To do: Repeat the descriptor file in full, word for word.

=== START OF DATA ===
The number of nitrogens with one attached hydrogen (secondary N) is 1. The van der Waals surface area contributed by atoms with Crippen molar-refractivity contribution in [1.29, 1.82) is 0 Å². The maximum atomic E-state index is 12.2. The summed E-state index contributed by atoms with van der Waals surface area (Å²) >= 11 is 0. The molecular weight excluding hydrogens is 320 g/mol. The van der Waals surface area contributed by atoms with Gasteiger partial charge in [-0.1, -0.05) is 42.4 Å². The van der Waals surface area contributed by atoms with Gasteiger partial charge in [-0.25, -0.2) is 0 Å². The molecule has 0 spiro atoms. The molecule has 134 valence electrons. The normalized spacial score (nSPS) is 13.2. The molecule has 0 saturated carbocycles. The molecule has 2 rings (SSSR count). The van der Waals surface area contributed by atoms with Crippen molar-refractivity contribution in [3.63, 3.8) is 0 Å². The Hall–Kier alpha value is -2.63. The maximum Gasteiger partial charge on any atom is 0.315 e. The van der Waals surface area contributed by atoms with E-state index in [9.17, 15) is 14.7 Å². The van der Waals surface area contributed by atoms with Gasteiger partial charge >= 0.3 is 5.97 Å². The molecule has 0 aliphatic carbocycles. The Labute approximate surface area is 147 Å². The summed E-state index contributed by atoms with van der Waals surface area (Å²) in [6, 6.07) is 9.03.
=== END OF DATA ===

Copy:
The number of nitrogens with one attached hydrogen (secondary N) is 1. The van der Waals surface area contributed by atoms with Crippen molar-refractivity contribution in [1.29, 1.82) is 0 Å². The maximum atomic E-state index is 12.2. The summed E-state index contributed by atoms with van der Waals surface area (Å²) >= 11 is 0. The molecular weight excluding hydrogens is 320 g/mol. The van der Waals surface area contributed by atoms with Gasteiger partial charge in [-0.1, -0.05) is 42.4 Å². The van der Waals surface area contributed by atoms with Gasteiger partial charge in [-0.25, -0.2) is 0 Å². The molecule has 0 spiro atoms. The molecule has 134 valence electrons. The normalized spacial score (nSPS) is 13.2. The molecule has 0 saturated carbocycles. The molecule has 2 rings (SSSR count). The van der Waals surface area contributed by atoms with Crippen molar-refractivity contribution in [3.63, 3.8) is 0 Å². The Hall–Kier alpha value is -2.63. The maximum Gasteiger partial charge on any atom is 0.315 e. The van der Waals surface area contributed by atoms with E-state index in [9.17, 15) is 14.7 Å². The van der Waals surface area contributed by atoms with Gasteiger partial charge >= 0.3 is 5.97 Å². The molecule has 0 aliphatic carbocycles. The Labute approximate surface area is 147 Å². The summed E-state index contributed by atoms with van der Waals surface area (Å²) in [6, 6.07) is 9.03.